Results from a new study published in the Journal of Applied Ecology indicate that dim light pollution may have detrimental effects on insect populations and may explain part of the ongoing, large-scale insect declines around the world.
During the study, investigators raised the offspring of moths from urban and rural populations from North- and Mid-European countries and treated them with and without dim light at night. The researchers assessed the induction of diapause, a dormant state that is critical for survival through the winter.
Light treatment affected diapause overall, but more so in Mid- than in North-European populations. In fact, no Mid-European moths entered diapause when exposed to artificial light at night. The impact of light treatment occurred in both urban and rural populations, and there was a lack of urban adaptation in response to light pollution.
“For mitigating the adverse effects of human activities on insects, our results are promising in the sense that this is a factor that can be fairly easily tackled,” said corresponding author Thomas Merckx, PhD, of Vrije Universiteit Brussel, in Belgium. “We show that moths living in both urban and rural settings are sensitive to even dim levels of light pollution. Thus, decreasing light pollution should be a key priority in protecting insects and in safeguarding the ecosystem services they provide us with.”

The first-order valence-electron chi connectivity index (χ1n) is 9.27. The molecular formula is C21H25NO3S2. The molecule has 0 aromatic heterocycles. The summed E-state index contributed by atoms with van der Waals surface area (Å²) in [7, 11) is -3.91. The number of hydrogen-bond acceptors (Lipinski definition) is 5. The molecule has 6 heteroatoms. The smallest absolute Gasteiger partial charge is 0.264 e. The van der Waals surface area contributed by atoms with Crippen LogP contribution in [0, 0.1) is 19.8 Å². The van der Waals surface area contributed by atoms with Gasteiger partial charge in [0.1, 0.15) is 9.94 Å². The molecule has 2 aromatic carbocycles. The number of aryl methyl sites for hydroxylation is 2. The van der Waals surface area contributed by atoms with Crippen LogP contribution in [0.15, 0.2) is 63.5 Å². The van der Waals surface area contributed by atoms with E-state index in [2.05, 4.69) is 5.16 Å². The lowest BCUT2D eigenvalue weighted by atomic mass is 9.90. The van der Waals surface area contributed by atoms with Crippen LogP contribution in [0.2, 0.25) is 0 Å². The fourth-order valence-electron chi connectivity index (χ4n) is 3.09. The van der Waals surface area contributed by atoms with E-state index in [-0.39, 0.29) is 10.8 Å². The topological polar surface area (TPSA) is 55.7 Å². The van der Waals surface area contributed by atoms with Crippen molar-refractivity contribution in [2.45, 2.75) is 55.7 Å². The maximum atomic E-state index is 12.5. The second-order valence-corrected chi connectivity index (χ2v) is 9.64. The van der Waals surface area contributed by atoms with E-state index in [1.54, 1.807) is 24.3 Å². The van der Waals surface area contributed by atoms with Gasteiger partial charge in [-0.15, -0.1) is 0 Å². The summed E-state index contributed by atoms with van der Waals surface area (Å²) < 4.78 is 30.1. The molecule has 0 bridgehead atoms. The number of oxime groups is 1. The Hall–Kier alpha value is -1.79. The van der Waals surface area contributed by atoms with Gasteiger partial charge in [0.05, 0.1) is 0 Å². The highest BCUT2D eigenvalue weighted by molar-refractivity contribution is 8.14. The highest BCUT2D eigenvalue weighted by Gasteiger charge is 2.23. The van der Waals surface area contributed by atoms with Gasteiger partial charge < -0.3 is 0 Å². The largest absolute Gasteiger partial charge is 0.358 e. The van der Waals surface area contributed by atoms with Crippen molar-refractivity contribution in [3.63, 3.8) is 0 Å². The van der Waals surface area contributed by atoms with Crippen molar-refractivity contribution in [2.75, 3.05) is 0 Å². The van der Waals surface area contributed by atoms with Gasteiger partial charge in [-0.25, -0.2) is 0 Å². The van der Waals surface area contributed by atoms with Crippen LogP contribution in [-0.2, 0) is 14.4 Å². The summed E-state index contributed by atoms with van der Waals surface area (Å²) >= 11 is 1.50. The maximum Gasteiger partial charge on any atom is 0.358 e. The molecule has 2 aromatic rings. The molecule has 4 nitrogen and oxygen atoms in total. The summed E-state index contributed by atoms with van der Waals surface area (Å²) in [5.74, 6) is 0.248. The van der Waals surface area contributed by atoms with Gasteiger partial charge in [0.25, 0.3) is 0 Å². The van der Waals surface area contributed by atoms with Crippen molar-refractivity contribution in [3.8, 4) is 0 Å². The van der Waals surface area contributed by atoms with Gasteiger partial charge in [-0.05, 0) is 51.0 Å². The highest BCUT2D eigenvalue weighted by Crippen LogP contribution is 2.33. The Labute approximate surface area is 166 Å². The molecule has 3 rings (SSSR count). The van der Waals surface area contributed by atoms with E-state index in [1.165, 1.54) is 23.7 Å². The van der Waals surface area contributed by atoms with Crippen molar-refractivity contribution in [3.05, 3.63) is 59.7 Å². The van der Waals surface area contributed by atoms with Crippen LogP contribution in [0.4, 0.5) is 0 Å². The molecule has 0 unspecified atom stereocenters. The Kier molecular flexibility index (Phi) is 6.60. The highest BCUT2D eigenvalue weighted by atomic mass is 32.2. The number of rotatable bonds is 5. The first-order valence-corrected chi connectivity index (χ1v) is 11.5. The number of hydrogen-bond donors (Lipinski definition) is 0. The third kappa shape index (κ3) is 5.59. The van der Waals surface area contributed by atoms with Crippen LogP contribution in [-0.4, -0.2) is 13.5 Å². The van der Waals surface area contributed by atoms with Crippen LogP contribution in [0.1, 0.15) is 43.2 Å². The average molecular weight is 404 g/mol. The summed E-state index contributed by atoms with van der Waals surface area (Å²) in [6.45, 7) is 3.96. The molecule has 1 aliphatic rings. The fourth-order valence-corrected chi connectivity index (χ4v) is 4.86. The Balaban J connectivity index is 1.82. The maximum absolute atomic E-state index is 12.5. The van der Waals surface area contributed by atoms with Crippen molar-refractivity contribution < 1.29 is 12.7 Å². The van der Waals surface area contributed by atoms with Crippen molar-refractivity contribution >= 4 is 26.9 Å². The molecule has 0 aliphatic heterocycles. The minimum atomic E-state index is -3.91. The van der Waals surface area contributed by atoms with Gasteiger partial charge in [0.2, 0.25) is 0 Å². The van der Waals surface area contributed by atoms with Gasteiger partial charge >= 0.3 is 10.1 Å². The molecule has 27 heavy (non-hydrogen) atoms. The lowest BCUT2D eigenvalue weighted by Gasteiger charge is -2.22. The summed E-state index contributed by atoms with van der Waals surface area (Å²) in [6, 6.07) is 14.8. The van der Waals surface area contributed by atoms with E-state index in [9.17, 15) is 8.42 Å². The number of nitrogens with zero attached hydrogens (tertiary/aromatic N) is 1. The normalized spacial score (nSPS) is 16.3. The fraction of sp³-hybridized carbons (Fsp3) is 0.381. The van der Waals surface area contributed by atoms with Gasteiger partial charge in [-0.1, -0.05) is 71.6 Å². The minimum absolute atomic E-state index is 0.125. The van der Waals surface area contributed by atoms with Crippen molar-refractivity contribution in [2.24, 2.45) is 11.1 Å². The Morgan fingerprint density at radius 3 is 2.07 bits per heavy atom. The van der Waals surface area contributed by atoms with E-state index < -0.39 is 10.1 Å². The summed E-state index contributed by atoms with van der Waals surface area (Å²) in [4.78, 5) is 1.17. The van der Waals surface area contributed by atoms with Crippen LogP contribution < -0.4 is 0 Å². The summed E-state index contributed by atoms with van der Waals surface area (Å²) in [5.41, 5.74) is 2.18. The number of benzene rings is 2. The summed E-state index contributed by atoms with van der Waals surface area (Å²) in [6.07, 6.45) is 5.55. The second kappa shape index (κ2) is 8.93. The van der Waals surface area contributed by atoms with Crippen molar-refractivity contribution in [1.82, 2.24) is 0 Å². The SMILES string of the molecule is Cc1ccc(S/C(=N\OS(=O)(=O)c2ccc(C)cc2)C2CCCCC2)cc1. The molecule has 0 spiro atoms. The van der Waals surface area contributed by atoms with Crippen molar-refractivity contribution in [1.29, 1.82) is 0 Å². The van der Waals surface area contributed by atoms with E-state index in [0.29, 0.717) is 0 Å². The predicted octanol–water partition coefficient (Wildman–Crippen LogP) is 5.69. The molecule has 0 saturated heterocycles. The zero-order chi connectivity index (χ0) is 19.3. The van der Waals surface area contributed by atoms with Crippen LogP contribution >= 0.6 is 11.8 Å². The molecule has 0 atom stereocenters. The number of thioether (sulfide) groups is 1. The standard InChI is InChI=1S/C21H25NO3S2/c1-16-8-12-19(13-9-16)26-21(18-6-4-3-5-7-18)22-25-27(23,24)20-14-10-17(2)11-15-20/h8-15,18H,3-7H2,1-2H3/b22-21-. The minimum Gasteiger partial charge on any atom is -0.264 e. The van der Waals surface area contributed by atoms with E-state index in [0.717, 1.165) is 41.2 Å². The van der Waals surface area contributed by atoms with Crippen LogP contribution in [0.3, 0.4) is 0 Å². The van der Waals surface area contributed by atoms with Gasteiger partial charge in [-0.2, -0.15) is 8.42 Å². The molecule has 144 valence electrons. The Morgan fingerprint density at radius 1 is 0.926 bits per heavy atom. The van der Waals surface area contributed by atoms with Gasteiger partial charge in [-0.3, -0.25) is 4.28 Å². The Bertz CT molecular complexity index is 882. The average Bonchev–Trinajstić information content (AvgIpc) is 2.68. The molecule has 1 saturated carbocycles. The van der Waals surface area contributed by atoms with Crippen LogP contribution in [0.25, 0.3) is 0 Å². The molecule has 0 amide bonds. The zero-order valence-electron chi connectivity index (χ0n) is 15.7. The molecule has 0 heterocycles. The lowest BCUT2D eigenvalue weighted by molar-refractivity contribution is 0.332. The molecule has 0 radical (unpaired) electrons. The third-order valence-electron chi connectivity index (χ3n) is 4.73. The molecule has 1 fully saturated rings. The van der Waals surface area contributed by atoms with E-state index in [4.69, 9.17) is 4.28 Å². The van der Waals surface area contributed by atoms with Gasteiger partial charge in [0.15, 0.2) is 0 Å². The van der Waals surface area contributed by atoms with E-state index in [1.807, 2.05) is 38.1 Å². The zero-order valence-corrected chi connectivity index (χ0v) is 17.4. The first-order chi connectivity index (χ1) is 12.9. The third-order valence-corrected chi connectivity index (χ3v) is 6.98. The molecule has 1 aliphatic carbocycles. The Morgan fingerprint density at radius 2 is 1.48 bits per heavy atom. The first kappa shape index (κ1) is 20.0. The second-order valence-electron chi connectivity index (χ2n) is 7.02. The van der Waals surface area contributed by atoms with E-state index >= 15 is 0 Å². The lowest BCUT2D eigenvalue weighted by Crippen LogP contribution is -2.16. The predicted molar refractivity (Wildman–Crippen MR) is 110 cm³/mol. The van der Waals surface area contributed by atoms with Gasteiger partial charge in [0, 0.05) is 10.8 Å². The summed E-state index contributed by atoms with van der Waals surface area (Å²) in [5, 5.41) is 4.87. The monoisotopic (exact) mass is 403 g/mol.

URL upon publication: https://onlinelibrary.wiley.com/doi/10.1111/1365-2664.14373
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Journal of Applied Ecology
Dim light pollution prevents diapause induction in urban and rural moths
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